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Life of Desert Dwellers Portrayed in New Book

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Riyadh: An American photographer has published a book about the life of a traditional desert tribe in Saudi Arabia. New York photographer, Wayne Eastep spoke about his book “Bedouins” at the Saudi photography exhibition, “Colors of Saudi Arabia” organised by the Saudi Commission for Tourism and Antiquities (SCTA) which concluded here last fortnight.
The book has received multiple awards for best photography, best design and best book. It also won a Golden Award for the most outstanding publication. Eastep has now become an adviser to several international photographers. Eastep, who is also a writer and documentary filmmaker, holds master’s degrees in science, philosophy, religion and culture. He is also adviser and coach for diplomats in the field of history and culture of Central Asia. Talking about his experiences, Eastep said: “I came to the Kingdom in 1981 to work within the diplomatic community to document the ancient life of Saudis.” He managed to get a visa and stayed in the country at his own expense. He said he met a local Saudi, Sheikh Nasser Aerk, who introduced him to the Al-Umrah tribe. “He took me into the desert and did all he could to ensure my safety. He helped me get close to the people of the region. Everyone was open and receptive to me and my wife. Everyone kept telling us about their stories and how they spent their lives.” The Al-Umrah tribe agreed to let him document their lives in the desert, but with conditions not to take photographs of the tribe’s women, not to print anything without their consent, to live as they did, and not to bring an interpreter. “I accepted the conditions despite the difficulty, but I found that it was actually good for me.” He said that his wife wore a veil like other women of the tribe. “We slept in a tent and moved around by camel, drank camel milk and learned a little Arabic. He discovered that the tribe lived in difficult conditions, in stark contrast to the romantic views of desert life. “My goal was to learn from the Bedouins. I was confident that they had a lot to teach us.”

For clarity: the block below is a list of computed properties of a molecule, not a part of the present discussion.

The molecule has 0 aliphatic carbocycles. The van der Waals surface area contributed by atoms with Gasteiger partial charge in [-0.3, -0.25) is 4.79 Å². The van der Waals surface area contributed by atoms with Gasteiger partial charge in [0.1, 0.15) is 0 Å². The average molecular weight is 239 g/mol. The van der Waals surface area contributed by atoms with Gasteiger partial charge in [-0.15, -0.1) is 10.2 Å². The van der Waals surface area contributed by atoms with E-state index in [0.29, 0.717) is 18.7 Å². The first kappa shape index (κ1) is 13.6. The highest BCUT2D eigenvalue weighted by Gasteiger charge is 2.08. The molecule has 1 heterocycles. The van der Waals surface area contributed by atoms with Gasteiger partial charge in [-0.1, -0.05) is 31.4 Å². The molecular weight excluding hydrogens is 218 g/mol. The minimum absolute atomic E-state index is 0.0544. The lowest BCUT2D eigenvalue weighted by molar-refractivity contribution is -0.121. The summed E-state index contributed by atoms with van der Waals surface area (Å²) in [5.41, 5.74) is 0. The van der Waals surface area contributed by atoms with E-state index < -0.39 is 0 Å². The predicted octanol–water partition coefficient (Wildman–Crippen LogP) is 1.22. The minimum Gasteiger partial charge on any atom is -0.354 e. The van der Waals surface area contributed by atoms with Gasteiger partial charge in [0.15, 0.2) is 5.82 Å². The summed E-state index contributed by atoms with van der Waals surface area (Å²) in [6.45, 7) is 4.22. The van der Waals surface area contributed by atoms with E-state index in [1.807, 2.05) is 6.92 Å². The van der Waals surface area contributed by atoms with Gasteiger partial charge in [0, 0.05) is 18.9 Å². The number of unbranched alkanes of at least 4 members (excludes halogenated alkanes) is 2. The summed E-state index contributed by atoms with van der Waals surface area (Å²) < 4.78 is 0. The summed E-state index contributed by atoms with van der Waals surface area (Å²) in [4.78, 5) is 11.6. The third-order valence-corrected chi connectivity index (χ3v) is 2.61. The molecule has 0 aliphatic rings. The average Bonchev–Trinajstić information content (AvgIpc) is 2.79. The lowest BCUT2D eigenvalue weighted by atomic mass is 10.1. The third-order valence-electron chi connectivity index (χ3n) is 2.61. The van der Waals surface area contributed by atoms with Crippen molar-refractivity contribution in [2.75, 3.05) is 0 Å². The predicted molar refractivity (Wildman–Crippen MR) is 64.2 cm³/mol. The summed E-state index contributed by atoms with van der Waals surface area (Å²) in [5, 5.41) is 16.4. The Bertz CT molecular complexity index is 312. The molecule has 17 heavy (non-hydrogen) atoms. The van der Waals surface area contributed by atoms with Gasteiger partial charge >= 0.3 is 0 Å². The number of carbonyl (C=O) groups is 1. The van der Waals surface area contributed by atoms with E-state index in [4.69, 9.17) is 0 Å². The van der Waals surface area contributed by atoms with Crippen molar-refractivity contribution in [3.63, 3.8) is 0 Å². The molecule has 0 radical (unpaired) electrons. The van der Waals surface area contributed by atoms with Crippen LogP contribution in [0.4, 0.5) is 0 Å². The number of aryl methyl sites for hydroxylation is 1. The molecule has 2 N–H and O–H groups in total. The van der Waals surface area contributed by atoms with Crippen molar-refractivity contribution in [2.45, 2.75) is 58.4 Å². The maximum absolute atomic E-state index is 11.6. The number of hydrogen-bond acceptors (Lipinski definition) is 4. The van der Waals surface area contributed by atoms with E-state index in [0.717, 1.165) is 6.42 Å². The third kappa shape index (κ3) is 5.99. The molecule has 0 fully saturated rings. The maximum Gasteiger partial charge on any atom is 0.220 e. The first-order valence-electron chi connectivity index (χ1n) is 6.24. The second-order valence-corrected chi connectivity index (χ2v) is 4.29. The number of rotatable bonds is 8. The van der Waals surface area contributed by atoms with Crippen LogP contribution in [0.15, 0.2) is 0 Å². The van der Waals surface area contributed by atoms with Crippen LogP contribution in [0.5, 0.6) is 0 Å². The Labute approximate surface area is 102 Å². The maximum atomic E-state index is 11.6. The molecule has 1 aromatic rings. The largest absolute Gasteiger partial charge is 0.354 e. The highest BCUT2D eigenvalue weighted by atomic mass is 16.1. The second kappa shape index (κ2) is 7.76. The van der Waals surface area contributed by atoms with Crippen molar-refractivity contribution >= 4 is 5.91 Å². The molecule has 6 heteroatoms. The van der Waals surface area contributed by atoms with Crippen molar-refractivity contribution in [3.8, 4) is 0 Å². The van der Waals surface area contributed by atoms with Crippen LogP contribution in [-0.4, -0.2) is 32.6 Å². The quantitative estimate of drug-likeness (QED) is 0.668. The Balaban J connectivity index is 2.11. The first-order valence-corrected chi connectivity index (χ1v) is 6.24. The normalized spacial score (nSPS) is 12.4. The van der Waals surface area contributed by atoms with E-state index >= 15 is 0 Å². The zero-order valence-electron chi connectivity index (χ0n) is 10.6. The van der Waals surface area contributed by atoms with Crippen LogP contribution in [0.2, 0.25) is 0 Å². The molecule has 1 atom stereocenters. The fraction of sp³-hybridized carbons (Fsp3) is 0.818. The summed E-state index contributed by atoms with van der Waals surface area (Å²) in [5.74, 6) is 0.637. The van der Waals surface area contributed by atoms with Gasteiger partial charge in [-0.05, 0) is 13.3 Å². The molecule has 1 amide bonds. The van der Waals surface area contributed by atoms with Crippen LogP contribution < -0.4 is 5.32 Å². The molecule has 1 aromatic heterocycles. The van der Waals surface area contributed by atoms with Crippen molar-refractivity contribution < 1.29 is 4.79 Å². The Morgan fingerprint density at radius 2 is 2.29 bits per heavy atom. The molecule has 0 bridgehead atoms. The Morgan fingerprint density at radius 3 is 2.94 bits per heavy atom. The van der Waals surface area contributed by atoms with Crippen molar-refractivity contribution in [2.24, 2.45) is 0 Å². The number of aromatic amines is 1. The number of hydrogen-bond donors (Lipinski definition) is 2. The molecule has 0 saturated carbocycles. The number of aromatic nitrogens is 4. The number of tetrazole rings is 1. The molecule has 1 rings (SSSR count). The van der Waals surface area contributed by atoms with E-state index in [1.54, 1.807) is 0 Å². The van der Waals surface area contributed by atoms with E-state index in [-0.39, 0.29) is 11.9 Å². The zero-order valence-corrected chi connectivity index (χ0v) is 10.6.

He worked on the book for three years, with four-month breaks periodically to travel to New York. More than 40,000 copies of the book were printed both in Arabic and English and have been distributed to the media, politicians and public libraries.
(Reported by Abdul Hannan Tago, Arab News)